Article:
TSA, an Unfunny Joke
I had to visit the US again last week and was reminded once again why, given the choice, I prefer to go elsewhere in the world notwithstanding many positive aspects of a visit to the US.
Security procedure at many airports are rather onerous. The rationale for tighter control is understandable. However, some rules seem ridiculous, not to mention ineffective. As with many sorts of rules, as long as one knows them and plays along, they are usually minor inconveniences rather than a major nuisance. Of course, it does not change the fact that some rules are just daft, but it really is not all that bad. That is, so long as one is not left to deal with primitive life forms in uniform.
London Heathrow gets a lot of grief for being one of the worst examples of public service. It is one of the busiest airports in the world, and transferring at Heathrow is an extremely time-consuming process both for passengers and their checked-in luggage. However, the staff, including those at security checkpoints, are generally helpful and polite. Of course, there are exceptions, but they are the exceptions rather than the rule. In general, they are civil.
The slow-moving queues at security are usually caused by inexperienced travellers who do not see or understand the dozens of signs telling them about liquids, large electronic items, jackets etc. Yes, sometimes the bottleneck is caused by the inane manner in which responsibilities have been allocated to each security personnel, requiring scarce personnel charged with performing specific tasks that others bizarrely cannot do. However, once again, the staff are usually civil. They behave like human beings interacting with other human beings. I accept that Heathrow is logistically challenged, but it is not a bad place for human beings to be.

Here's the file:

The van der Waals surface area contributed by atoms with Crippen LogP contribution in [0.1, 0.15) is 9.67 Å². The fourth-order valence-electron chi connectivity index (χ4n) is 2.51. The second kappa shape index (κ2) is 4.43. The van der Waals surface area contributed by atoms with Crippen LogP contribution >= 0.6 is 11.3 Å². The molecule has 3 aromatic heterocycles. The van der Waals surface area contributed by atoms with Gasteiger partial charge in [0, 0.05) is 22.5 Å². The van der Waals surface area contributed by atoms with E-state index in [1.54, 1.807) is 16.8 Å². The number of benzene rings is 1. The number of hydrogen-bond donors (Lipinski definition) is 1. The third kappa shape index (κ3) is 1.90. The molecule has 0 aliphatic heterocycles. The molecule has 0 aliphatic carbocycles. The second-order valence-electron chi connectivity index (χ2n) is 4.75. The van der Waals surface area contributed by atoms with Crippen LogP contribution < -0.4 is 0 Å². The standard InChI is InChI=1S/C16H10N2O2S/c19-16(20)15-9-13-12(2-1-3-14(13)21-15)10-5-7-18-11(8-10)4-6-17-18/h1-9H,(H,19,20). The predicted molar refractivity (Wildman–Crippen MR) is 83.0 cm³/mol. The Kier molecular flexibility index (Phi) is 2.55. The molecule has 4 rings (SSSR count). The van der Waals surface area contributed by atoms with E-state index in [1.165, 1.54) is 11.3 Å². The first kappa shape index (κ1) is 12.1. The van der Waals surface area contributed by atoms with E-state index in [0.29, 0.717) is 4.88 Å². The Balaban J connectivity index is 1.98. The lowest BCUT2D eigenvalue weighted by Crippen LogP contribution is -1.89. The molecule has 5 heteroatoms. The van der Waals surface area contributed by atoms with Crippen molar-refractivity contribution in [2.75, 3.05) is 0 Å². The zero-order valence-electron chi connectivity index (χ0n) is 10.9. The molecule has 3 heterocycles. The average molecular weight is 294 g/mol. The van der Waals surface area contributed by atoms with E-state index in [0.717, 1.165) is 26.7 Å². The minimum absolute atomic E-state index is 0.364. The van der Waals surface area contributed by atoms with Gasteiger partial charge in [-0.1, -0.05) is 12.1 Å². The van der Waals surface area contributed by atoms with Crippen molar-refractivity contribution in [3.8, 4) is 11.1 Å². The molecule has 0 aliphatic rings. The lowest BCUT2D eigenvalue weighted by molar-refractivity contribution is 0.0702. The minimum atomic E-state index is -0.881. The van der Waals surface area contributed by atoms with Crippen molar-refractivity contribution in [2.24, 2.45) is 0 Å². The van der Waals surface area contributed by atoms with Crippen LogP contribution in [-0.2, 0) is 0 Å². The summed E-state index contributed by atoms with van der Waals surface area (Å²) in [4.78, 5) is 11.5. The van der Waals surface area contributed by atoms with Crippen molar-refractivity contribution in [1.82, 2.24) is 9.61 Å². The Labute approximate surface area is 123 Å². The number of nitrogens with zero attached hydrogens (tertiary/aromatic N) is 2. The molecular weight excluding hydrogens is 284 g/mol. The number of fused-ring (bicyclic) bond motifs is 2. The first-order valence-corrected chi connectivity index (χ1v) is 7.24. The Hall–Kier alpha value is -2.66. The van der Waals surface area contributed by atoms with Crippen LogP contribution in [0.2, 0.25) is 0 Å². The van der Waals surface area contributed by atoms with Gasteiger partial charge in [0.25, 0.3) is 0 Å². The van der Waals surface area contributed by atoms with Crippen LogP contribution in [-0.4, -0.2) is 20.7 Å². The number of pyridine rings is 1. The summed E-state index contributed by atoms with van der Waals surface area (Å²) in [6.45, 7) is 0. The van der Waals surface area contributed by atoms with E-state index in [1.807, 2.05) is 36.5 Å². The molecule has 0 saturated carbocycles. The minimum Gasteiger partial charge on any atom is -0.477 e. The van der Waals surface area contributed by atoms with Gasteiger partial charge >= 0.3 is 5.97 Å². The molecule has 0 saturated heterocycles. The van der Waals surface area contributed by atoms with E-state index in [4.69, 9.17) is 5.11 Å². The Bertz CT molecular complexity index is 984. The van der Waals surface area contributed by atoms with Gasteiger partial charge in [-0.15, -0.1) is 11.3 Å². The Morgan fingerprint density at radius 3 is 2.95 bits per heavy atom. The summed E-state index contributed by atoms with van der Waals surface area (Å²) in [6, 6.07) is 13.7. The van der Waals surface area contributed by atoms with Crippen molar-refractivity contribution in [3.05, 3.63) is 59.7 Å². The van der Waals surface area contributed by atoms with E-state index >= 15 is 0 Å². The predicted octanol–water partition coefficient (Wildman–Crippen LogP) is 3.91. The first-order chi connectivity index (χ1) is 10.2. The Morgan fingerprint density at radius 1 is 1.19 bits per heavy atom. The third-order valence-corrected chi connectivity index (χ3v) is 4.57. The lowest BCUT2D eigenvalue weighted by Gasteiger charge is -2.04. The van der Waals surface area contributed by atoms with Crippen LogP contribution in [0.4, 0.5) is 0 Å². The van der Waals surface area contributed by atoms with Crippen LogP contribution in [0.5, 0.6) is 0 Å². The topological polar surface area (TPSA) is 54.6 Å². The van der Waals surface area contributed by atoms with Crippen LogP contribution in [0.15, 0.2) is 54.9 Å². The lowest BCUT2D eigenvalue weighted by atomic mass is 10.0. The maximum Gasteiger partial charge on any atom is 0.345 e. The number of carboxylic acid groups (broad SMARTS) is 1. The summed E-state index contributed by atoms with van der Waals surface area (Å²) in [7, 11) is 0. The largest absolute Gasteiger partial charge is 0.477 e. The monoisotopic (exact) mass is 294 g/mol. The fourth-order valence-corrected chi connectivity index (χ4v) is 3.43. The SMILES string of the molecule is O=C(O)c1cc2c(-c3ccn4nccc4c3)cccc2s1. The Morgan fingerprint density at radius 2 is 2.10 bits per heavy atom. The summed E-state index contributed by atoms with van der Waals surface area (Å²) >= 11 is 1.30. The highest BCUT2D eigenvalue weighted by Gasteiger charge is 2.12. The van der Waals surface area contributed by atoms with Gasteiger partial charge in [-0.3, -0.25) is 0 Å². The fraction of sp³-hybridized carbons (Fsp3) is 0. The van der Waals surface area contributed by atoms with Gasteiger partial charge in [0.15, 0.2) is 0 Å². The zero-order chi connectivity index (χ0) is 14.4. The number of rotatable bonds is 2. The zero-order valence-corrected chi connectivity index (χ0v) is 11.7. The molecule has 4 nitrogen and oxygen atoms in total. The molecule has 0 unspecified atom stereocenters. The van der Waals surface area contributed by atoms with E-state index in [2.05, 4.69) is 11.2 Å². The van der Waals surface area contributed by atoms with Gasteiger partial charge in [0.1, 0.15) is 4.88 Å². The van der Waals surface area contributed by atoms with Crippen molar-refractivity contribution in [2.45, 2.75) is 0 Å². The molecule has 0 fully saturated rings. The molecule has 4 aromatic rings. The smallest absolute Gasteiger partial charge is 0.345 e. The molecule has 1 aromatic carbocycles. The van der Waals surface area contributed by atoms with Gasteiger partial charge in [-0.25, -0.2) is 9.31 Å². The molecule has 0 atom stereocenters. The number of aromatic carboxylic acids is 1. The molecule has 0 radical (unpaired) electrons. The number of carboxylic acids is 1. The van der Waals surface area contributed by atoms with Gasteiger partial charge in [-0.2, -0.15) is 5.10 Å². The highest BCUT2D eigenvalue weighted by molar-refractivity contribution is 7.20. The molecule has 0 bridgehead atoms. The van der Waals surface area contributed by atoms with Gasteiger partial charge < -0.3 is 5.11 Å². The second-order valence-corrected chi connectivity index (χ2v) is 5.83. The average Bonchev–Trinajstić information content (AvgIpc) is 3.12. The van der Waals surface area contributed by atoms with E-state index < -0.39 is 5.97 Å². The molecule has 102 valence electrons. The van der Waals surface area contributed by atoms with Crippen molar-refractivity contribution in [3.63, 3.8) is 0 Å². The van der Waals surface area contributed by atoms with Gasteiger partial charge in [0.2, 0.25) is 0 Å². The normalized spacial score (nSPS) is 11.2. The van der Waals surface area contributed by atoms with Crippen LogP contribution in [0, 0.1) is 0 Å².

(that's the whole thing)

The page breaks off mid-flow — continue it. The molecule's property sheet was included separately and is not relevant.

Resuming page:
The most thorough and time-consuming airport security procedure that I know is for exiting Israel. I have not seen anything quite so rigorous as that at Tel Aviv Ben Gurion. Frankly, it is a pain in the backside. Yet, the security staff are polite and well-trained. They are there to do a job, and more importantly, they understand and appreciate that doing their job entails interacting with other human beings. On one occasion, a member of staff misheard my reply to one of his questions (I mumbled), and I could see the blood in his face getting drained very rapidly. Even then, he remained calm and politely sought further clarification. They recognise that they are dealing with human beings. I should think that, if one were to have an effective security protocol, then that particular recognition is a fundamental premise that is essential for successful implementation.
The Transportation Security Administration in the US think otherwise. I have to assume that TSA are not managed by a human being because most members of staff cannot be human beings even though most of them do resemble our species in appearance. Where do they find these rude halfwits who are otherwise unemployable and obviously have no recognition that they are dealing with people rather than livestock? They make boarding the return flight all the more gratifying but for all the wrong reasons. It is really rather sad.
Credit: Logo by Rhys Gibson, via Bruce Schneier’s blog.